We caught a taxi to Penn Station to get the train out of the city. I have to say that the taxi driver was the most insistent we’ve encountered on the trip so far. He asked us where we were going on the train and when we said to Morristown he tried to convince us that it would cost about the same if he drove us. Fortunately we had already caught the train out there on the weekend and knew it was $52 return. So we asked him, ‘how much?’ and he eventually said that it would be ‘about $120’. So much for that!
There are various lines that fan out from Penn Station. It’s huge and a little confusing particularly as they don’t say which platform you have to catch the train from until about ten minutes before departure. I was anxious about getting the right train and being on time but as always the voice of reason – my husband Ian, told me to stop worrying and it would be fine. Which of course it was.The train trip out to Morristown is very pretty. You pass through places called Madison and Summit – where we had visited the lovely Kent Place on Monday. The trees are coming into leaf and the houses are picture postcard. There is also a magnificent Catholic Seminary which I think is now a University just before you reach Morristown.
Monica was there to greet us with two hot coffees – the woman is a saint! And it was good coffee too. That’s two places in Morristown that make good coffee; it’s definitely a front runner in the ‘where would you move to in the US?’ stakes.We drove through the town and over to the school which is on a beautiful tree lined street with lots of gorgeous homes. Monica had pre-sold a big number of books which Mendham Books at Menham had supplied, so I got set up and began signing them for the children. She had also rallied a group of mums to assist with the distribution.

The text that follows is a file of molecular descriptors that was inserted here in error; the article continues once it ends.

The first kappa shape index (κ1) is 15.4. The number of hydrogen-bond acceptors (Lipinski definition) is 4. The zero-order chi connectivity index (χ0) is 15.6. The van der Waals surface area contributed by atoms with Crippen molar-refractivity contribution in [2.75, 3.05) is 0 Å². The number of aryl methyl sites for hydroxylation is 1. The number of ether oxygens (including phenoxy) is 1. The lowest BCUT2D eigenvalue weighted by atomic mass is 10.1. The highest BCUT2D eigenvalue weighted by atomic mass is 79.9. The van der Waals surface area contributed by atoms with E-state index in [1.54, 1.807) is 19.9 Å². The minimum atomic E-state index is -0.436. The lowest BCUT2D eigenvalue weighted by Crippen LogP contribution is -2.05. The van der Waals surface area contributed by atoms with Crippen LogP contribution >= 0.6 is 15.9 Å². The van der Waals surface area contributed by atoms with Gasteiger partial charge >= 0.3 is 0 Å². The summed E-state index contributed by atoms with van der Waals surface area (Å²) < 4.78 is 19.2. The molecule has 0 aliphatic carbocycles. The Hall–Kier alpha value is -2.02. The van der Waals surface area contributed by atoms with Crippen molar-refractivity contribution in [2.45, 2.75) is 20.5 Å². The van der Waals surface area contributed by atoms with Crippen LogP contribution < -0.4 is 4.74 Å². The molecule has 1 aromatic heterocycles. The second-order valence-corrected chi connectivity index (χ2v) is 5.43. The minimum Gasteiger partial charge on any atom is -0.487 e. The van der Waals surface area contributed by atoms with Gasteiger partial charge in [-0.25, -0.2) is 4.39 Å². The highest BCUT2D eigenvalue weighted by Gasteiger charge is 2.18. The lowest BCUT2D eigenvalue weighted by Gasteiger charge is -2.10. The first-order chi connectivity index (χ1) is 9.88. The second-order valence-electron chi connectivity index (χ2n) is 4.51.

My first session was with the Grade Four group to teach a writing workshop. The children were engaged and really interested. I put a slide up on the screen and Monica heard one of the kids whisper to another that I had spelled a word incorrectly. I was so glad that she heard them as I’d hate to have the reputation of ‘that author from Australia who couldn’t spell’. It led to a great discussion on the ways we spell things differently in Australia and the UK to the US.The children shared some of their writing and I was very impressed. The time flew by and before I knew it, it was time for lunch. We joined the children in the cafeteria for a chicken salad and a slice of pizza. Assumption was one of very few schools we’ve visited with a dedicated cafeteria area.
After lunch I spoke to the Grade 2-4 students as a group in the gym. Monica set the scene with some music from John Williamson playing as the children came in and sat down. Then I launched into talking about being a teacher, a writer and how Alice-Miranda came to be. The children had a lot of fun with the drama activity and I saw the teachers laughing when I asked who Assumption’s second best tantrum thrower in the 2nd, 3rd or 4th grade could be.It was a great day – over all too soon. Monica raced us back to the train station so we could get into the city and she could take the kids to their after school activities. It was wonderful catching up with her and Molly, Erin, Kaley and Colin too – although I’m completely annoyed that I didn’t get a photo with Molly and Erin for their friends back in Australia. The girls will have to send me one to add to the blog!
We headed back to the city – I wished we’d had more time. But rest assured, Morristown and Assumption – I will be back J And Monica - thank you so much for a fantastic visit!